For my digital humanities practicum I have been working with the Royal College of Surgeons in an attempt to create a 3D Repository for their collection of busts. There are between 15-20 busts in total in the collection and they are mainly sculpted in either marble or bronze and depict various individuals of notoriety who are associated with the college. Upon beginning the project the goal of the practicum was to capture all of the busts within the collection and using computational imaging in my specific case, photogrammetry, to create 3D models of them and house them on an online platform to act like a repository. This online platform, and in my case the one which I have decided to use being SketchFab, will be then integrated with the institutes new heritage website to showcase the various busts. I feel that creating these models and uploading them online will mean they become more accessible for the public to view them in their current state. As with any physical item, a historical artifact or not, there always runs the risk that the item may become damaged, lost or stolen. In the case of the busts this is very evident as it can be seen that they have become damaged and eroded over time. A creation of a digital 3D model in that case is just one of the ways in which it can be a preservation of the bust in its current state.
The first stage to this project, after meeting with both my Supervisor in the RCSI and my MU mentor, was the capturing stage. Unfortunately here is where I came up against my first hurdle. The busts are all ranging in different sizes and created at different times, the first few were commissioned in the mid 19th century so nearly 150 years old. As it happens the older and more damaged busts are also the heaviest and thus where originally it was assumed by both myself and my supervisor that the porters within the institution would be able to handle the busts changed to a specialised company being hired to carry out the work as it had posed too much of a risk to both the porters and the busts themselves. Originally, the capturing had been planned to take place over 4 separate days however now I was only restricted to one day. This unfortunately also resulted in only a select number of the busts being captured and not the entire collection.
On the day of capturing it became clear why a specialised company had been hired. The older busts, needed wooden supports put in place around their necks for the movement between their stand to the trolley. which Even if there was the smallest movement the wrong way, it definitely have resulted in the busts becoming damaged. After I got set up with the lights, camera etc… I began the capturing. Normally photogrammetry is done by rotating the object, however due to the objects being so heavy I rotated around the object while the company hired would lower or higher the busts when I needed. In total I captured 8 busts and will return to capture the final statue at a later stage as I can do so without moving any object or assistance from an outside company.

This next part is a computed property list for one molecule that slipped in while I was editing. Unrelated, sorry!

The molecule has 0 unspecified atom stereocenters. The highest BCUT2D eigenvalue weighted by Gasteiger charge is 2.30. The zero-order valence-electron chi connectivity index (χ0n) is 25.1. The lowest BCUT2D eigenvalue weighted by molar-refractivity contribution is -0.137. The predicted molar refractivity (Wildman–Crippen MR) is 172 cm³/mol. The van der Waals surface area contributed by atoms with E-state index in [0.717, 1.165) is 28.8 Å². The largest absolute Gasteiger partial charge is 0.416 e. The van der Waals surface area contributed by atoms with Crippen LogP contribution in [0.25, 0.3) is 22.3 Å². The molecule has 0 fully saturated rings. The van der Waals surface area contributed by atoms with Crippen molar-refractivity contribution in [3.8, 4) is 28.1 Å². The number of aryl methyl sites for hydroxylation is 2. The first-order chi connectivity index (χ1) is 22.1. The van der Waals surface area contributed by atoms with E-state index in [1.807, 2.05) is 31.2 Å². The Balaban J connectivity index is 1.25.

The next stage of the project was the processing stage. For this I am using the software Agisoft Photscan, which I can import all the captured images onto and after masking them, align them and allow the software to build a 3D model. Agisoft Photoscan is a relatively simple program to use, it actually does most of the hard work for you when it is processing a model, the only downfall is how time consuming this process can be. Masking an object can take 5/6 hours and then depending on how many images you have or the settings you decide to use during processing to actually build the 3D model it can take up on 8-10 hours. Normally this means you would leave it running overnight or step away from your computer but if something was to go wrong, or stop during this time it can feel like a lot of time wasted. Luckily my processing has been running smoothly and although I had a few issues with the software starting off I was able to contact AgisoftPhotoscans support team and they helped me through some troubleshooting issues I had at the start.
As mentioned above I am using SketchFab to upload the models, and from here integrate this upon the RCSI’s heritage website. SkecthFab is a fairly user friendly website so functionality wise maneuvering through the website has been straightforward. SketchFab also offers cultural institutes and academic institutes the possibility of opening up a free account which we are able to take advantage of with the RCSI. Once uploaded I will be able to add on the annotations to the models, this will include information about the individual portrayed in the bust, the sculptor and also who commissioned the piece. I also hope to take advantage of the fact that you can include an audio element into SketchFab. As I am only capturing one statue for this project and the rest are busts I want the statue to stand alone somewhat from the rest of the project and here is where I was hoping to do this. Finally once all the models have been uploaded to SketchFab I will be able to collaborate with the RCSI’s IT department and they will be able to integrate this platform onto their website and thus this will not only mean the models will be on the institutes SketchFab account but also on the institutes website and thus gaining more visibility for the project.